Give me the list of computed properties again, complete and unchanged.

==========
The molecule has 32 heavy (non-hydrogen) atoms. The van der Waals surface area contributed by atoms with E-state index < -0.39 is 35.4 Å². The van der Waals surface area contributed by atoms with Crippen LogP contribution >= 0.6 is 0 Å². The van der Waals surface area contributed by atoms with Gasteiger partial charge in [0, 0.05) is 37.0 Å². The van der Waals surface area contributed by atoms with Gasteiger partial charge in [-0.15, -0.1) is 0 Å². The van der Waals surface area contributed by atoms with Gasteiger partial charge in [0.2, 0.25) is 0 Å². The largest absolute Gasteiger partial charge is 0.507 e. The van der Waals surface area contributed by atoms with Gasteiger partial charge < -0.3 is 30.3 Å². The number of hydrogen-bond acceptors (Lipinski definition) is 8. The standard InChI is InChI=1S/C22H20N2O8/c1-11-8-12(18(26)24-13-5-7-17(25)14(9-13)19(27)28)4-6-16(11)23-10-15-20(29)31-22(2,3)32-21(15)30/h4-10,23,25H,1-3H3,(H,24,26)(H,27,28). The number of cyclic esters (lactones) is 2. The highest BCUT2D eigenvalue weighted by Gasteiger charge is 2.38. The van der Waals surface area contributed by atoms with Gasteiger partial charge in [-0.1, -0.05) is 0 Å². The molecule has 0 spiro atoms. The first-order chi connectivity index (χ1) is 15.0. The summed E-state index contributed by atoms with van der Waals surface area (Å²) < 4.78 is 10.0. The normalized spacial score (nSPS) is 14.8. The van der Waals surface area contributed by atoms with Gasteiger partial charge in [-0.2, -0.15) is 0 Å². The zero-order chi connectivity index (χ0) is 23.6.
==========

The molecule has 32 heavy (non-hydrogen) atoms. The van der Waals surface area contributed by atoms with E-state index < -0.39 is 35.4 Å². The van der Waals surface area contributed by atoms with Crippen LogP contribution >= 0.6 is 0 Å². The van der Waals surface area contributed by atoms with Gasteiger partial charge in [0, 0.05) is 37.0 Å². The van der Waals surface area contributed by atoms with Gasteiger partial charge in [-0.15, -0.1) is 0 Å². The van der Waals surface area contributed by atoms with Gasteiger partial charge in [0.2, 0.25) is 0 Å². The largest absolute Gasteiger partial charge is 0.507 e. The van der Waals surface area contributed by atoms with Gasteiger partial charge < -0.3 is 30.3 Å². The number of hydrogen-bond acceptors (Lipinski definition) is 8. The standard InChI is InChI=1S/C22H20N2O8/c1-11-8-12(18(26)24-13-5-7-17(25)14(9-13)19(27)28)4-6-16(11)23-10-15-20(29)31-22(2,3)32-21(15)30/h4-10,23,25H,1-3H3,(H,24,26)(H,27,28). The number of cyclic esters (lactones) is 2. The highest BCUT2D eigenvalue weighted by Gasteiger charge is 2.38. The van der Waals surface area contributed by atoms with Gasteiger partial charge in [-0.1, -0.05) is 0 Å². The molecule has 0 spiro atoms. The first-order chi connectivity index (χ1) is 15.0. The summed E-state index contributed by atoms with van der Waals surface area (Å²) < 4.78 is 10.0. The normalized spacial score (nSPS) is 14.8. The van der Waals surface area contributed by atoms with Gasteiger partial charge in [-0.2, -0.15) is 0 Å². The zero-order chi connectivity index (χ0) is 23.6.